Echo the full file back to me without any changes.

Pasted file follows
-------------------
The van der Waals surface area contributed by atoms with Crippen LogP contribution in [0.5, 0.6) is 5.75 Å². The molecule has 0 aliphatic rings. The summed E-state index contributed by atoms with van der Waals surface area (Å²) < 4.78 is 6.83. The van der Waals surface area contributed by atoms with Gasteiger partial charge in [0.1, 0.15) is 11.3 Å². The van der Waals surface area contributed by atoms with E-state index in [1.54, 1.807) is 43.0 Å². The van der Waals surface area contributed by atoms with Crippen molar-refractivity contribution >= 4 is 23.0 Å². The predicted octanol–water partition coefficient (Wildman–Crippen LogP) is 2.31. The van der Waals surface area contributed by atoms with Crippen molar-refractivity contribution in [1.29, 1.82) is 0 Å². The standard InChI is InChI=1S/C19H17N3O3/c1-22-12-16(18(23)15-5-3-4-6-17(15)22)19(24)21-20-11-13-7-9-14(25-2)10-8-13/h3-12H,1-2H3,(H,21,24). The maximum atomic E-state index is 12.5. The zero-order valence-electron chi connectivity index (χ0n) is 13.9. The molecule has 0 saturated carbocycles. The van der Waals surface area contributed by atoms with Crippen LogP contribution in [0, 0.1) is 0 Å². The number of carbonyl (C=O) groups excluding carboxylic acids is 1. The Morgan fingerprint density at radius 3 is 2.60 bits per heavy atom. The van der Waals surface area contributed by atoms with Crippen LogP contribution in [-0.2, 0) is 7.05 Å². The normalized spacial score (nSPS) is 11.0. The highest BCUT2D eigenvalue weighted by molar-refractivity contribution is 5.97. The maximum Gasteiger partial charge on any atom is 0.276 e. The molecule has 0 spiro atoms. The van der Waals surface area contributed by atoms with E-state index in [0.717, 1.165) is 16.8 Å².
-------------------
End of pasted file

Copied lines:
The van der Waals surface area contributed by atoms with Crippen LogP contribution in [0.5, 0.6) is 5.75 Å². The molecule has 0 aliphatic rings. The summed E-state index contributed by atoms with van der Waals surface area (Å²) < 4.78 is 6.83. The van der Waals surface area contributed by atoms with Gasteiger partial charge in [0.1, 0.15) is 11.3 Å². The van der Waals surface area contributed by atoms with E-state index in [1.54, 1.807) is 43.0 Å². The van der Waals surface area contributed by atoms with Crippen molar-refractivity contribution >= 4 is 23.0 Å². The predicted octanol–water partition coefficient (Wildman–Crippen LogP) is 2.31. The van der Waals surface area contributed by atoms with Crippen molar-refractivity contribution in [1.29, 1.82) is 0 Å². The standard InChI is InChI=1S/C19H17N3O3/c1-22-12-16(18(23)15-5-3-4-6-17(15)22)19(24)21-20-11-13-7-9-14(25-2)10-8-13/h3-12H,1-2H3,(H,21,24). The maximum atomic E-state index is 12.5. The zero-order valence-electron chi connectivity index (χ0n) is 13.9. The molecule has 0 saturated carbocycles. The van der Waals surface area contributed by atoms with Crippen LogP contribution in [0, 0.1) is 0 Å². The number of carbonyl (C=O) groups excluding carboxylic acids is 1. The Morgan fingerprint density at radius 3 is 2.60 bits per heavy atom. The van der Waals surface area contributed by atoms with Crippen LogP contribution in [-0.2, 0) is 7.05 Å². The normalized spacial score (nSPS) is 11.0. The highest BCUT2D eigenvalue weighted by molar-refractivity contribution is 5.97. The maximum Gasteiger partial charge on any atom is 0.276 e. The molecule has 0 spiro atoms. The van der Waals surface area contributed by atoms with E-state index in [0.717, 1.165) is 16.8 Å².